Series Volume Series Issue Edition  
  ISSN 0028-0836 ISBN Medium  
  Area Expedition Conference  
  Notes PMID:12840748 Approved no  
  Call Number IDA @ john @ Serial 242  
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Author Lockley, S.W.; Brainard, G.C.; Czeisler, C.A. url  doi
openurl 
  Title High sensitivity of the human circadian melatonin rhythm to resetting by short wavelength light Type Journal Article
  Year (up) 2003 Publication The Journal of Clinical Endocrinology and Metabolism Abbreviated Journal J Clin Endocrinol Metab  
  Volume 88 Issue 9 Pages 4502-4505  
  Keywords Human Health; Adult; Area Under Curve; Circadian Rhythm/*radiation effects; Female; Humans; *Light; Male; Melatonin/*metabolism; Pineal Gland/metabolism/radiation effects; Saliva/metabolism; Non-programmatic  
  Abstract The endogenous circadian oscillator in mammals, situated in the suprachiasmatic nuclei, receives environmental photic input from specialized subsets of photoreceptive retinal ganglion cells. The human circadian pacemaker is exquisitely sensitive to ocular light exposure, even in some people who are otherwise totally blind. The magnitude of the resetting response to white light depends on the timing, intensity, duration, number and pattern of exposures. We report here that the circadian resetting response in humans, as measured by the pineal melatonin rhythm, is also wavelength dependent. Exposure to 6.5 h of monochromatic light at 460 nm induces a two-fold greater circadian phase delay than 6.5 h of 555 nm monochromatic light of equal photon density. Similarly, 460 nm monochromatic light causes twice the amount of melatonin suppression compared to 555 nm monochromatic light, and is dependent on the duration of exposure in addition to wavelength. These studies demonstrate that the peak of sensitivity of the human circadian pacemaker to light is blue-shifted relative to the three-cone visual photopic system, the sensitivity of which peaks at approximately 555 nm. Thus photopic lux, the standard unit of illuminance, is inappropriate when quantifying the photic drive required to reset the human circadian pacemaker.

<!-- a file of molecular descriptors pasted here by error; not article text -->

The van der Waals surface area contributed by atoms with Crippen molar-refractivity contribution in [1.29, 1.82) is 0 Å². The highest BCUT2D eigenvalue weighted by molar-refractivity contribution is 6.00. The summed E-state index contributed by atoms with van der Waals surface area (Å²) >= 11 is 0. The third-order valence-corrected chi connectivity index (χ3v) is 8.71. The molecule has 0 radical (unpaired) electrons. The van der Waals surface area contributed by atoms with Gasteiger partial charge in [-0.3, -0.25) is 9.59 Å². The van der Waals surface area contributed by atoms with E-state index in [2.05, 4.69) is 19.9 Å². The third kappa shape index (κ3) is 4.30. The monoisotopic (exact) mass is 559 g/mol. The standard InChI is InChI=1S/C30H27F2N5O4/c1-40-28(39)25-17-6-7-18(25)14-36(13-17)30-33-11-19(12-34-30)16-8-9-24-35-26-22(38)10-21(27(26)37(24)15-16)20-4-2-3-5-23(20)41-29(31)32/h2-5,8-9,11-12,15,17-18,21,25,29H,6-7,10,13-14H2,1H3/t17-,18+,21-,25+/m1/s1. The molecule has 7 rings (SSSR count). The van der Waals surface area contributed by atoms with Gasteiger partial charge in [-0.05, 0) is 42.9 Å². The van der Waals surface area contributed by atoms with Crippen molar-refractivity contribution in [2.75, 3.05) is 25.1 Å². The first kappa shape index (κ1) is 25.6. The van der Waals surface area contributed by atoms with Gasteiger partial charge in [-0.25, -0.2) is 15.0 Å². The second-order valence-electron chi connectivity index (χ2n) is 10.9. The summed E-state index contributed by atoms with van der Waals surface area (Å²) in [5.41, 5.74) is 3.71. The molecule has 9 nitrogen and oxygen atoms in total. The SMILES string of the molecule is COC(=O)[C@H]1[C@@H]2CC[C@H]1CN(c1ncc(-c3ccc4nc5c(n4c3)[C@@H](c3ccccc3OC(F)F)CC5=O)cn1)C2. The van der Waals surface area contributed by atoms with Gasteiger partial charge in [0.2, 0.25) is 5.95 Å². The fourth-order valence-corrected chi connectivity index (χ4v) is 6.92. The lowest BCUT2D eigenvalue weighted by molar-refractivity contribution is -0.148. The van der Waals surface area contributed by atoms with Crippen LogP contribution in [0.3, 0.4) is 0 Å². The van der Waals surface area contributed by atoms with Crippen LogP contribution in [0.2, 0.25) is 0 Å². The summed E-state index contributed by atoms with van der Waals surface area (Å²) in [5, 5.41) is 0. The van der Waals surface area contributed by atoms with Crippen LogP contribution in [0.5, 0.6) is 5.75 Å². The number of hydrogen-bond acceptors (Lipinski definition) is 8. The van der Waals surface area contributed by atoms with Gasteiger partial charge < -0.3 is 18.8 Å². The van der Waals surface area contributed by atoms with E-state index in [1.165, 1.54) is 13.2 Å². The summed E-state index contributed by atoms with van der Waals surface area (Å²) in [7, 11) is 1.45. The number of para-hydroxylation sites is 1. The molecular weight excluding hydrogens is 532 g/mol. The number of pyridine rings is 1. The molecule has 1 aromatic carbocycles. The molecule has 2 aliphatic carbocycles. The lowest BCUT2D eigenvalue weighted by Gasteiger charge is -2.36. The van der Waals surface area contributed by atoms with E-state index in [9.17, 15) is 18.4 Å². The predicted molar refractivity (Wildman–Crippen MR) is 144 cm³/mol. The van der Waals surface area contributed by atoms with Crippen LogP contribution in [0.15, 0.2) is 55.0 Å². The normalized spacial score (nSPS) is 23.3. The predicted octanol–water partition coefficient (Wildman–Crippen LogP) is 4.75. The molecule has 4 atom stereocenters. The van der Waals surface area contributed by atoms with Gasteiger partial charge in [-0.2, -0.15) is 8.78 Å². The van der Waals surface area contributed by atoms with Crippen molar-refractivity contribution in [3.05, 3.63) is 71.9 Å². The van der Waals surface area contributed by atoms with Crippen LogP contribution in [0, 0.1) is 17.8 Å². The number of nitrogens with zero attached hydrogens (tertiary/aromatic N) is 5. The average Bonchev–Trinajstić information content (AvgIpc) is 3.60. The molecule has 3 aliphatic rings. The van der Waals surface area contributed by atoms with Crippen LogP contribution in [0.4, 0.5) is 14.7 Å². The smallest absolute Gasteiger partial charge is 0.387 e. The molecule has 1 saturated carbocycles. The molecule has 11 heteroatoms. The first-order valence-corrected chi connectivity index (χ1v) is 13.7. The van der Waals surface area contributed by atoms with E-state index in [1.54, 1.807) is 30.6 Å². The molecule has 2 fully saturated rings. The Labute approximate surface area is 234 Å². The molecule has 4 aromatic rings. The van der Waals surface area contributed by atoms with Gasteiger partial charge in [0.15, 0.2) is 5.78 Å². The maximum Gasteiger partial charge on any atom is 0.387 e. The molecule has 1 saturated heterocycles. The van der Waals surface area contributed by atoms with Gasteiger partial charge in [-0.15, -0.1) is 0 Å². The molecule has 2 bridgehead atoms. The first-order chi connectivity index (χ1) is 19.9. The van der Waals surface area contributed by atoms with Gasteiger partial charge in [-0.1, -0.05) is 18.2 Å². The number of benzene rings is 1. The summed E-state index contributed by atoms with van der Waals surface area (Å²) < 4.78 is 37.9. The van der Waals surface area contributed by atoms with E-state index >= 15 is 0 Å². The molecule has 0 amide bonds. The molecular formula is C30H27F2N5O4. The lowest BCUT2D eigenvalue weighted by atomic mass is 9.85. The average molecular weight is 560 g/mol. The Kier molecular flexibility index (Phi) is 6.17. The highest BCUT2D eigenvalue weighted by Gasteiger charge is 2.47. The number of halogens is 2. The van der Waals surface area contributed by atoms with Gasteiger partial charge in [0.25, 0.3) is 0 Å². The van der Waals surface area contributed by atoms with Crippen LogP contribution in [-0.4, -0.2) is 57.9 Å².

Address Division of Sleep Medicine, Brigham and Women's Hospital, and Harvard Medical School, Boston, Massachusetts 02115, USA  
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  ISSN 0021-972X ISBN Medium  
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  Notes PMID:12970330 Approved no  
  Call Number LoNNe @ kagoburian @ Serial 778  
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Author Raynham, P.; Saksvikronning, T. url  openurl
  Title White Light and Facial Recognition Type Journal Article
  Year (up) 2003 Publication The Lighting Journal Abbreviated Journal  
  Volume 68 Issue 1 Pages  
  Keywords Society; Lighting  
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  Notes Approved no  
  Call Number LoNNe @ kagoburian @ Serial 1056  
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Author Froy, O.; Gotter, A.L.; Casselman, A.L.; Reppert, S.M. url  doi
openurl 
  Title Illuminating the circadian clock in monarch butterfly migration Type Journal Article
  Year (up) 2003 Publication Science (New York, N.Y.) Abbreviated Journal Science  
  Volume 300 Issue 5623 Pages 1303-1305  
  Keywords Animals; *Animal Migration; Biological Clocks/*physiology; Butterflies/genetics/*physiology; Circadian Rhythm/*physiology; Cloning, Molecular; Darkness; Flight, Animal; Light; Nuclear Proteins/genetics/physiology; Period Circadian Proteins; Solar System; Ultraviolet Rays; butterflies; monarch  
  Abstract Migratory monarch butterflies use a time-compensated Sun compass to navigate to their overwintering grounds in Mexico. Here, we report that constant light, which disrupts circadian clock function at both the behavioral and molecular levels in monarchs, also disrupts the time-compensated component of flight navigation. We further show that ultraviolet light is important for flight navigation but is not required for photic entrainment of circadian rhythms. Tracing these distinct light-input pathways into the brain should aid our understanding of the clock-compass mechanisms necessary for successful migration.  
  Address Department of Neurobiology, University of Massachusetts Medical School, LRB-728, 364 Plantation Street, Worcester, MA 01605, USA  
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  Language English Summary Language Original Title  
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  Series Volume Series Issue Edition  
  ISSN 0036-8075 ISBN Medium  
  Area Expedition Conference  
  Notes PMID:12764200 Approved no  
  Call Number IDA @ john @ Serial 1072